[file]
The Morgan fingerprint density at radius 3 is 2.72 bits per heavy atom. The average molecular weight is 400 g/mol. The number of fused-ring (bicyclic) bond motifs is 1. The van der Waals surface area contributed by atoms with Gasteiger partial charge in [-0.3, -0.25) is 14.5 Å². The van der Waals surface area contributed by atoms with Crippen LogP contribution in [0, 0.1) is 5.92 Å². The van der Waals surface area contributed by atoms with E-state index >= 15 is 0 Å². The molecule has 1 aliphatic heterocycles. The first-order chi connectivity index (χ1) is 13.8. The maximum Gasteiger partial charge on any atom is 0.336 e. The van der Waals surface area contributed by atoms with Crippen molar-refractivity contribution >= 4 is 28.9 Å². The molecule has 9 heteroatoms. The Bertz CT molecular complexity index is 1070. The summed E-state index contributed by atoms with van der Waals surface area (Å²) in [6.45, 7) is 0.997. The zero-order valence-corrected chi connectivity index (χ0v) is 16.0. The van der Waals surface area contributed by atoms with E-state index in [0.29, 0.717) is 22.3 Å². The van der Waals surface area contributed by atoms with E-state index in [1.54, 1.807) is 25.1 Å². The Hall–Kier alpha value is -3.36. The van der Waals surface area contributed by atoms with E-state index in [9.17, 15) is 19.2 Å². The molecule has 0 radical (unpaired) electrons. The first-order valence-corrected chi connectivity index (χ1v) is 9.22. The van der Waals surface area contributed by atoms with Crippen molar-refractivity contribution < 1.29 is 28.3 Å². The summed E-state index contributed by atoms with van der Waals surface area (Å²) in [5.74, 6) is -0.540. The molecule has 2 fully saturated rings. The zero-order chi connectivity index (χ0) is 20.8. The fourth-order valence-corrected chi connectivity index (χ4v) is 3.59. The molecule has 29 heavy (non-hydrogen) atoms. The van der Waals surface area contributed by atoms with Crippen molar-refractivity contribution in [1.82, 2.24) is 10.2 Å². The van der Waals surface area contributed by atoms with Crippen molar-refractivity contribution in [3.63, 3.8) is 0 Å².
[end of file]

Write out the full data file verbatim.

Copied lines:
The Morgan fingerprint density at radius 3 is 2.72 bits per heavy atom. The average molecular weight is 400 g/mol. The number of fused-ring (bicyclic) bond motifs is 1. The van der Waals surface area contributed by atoms with Gasteiger partial charge in [-0.3, -0.25) is 14.5 Å². The van der Waals surface area contributed by atoms with Crippen LogP contribution in [0, 0.1) is 5.92 Å². The van der Waals surface area contributed by atoms with E-state index >= 15 is 0 Å². The molecule has 1 aliphatic heterocycles. The first-order chi connectivity index (χ1) is 13.8. The maximum Gasteiger partial charge on any atom is 0.336 e. The van der Waals surface area contributed by atoms with Crippen molar-refractivity contribution >= 4 is 28.9 Å². The molecule has 9 heteroatoms. The Bertz CT molecular complexity index is 1070. The summed E-state index contributed by atoms with van der Waals surface area (Å²) in [6.45, 7) is 0.997. The zero-order valence-corrected chi connectivity index (χ0v) is 16.0. The van der Waals surface area contributed by atoms with E-state index in [0.29, 0.717) is 22.3 Å². The van der Waals surface area contributed by atoms with E-state index in [1.54, 1.807) is 25.1 Å². The Hall–Kier alpha value is -3.36. The van der Waals surface area contributed by atoms with E-state index in [9.17, 15) is 19.2 Å². The molecule has 0 radical (unpaired) electrons. The first-order valence-corrected chi connectivity index (χ1v) is 9.22. The van der Waals surface area contributed by atoms with Crippen molar-refractivity contribution < 1.29 is 28.3 Å². The summed E-state index contributed by atoms with van der Waals surface area (Å²) in [5.74, 6) is -0.540. The molecule has 2 fully saturated rings. The zero-order chi connectivity index (χ0) is 20.8. The fourth-order valence-corrected chi connectivity index (χ4v) is 3.59. The molecule has 29 heavy (non-hydrogen) atoms. The van der Waals surface area contributed by atoms with Crippen molar-refractivity contribution in [1.82, 2.24) is 10.2 Å². The van der Waals surface area contributed by atoms with Crippen molar-refractivity contribution in [3.63, 3.8) is 0 Å².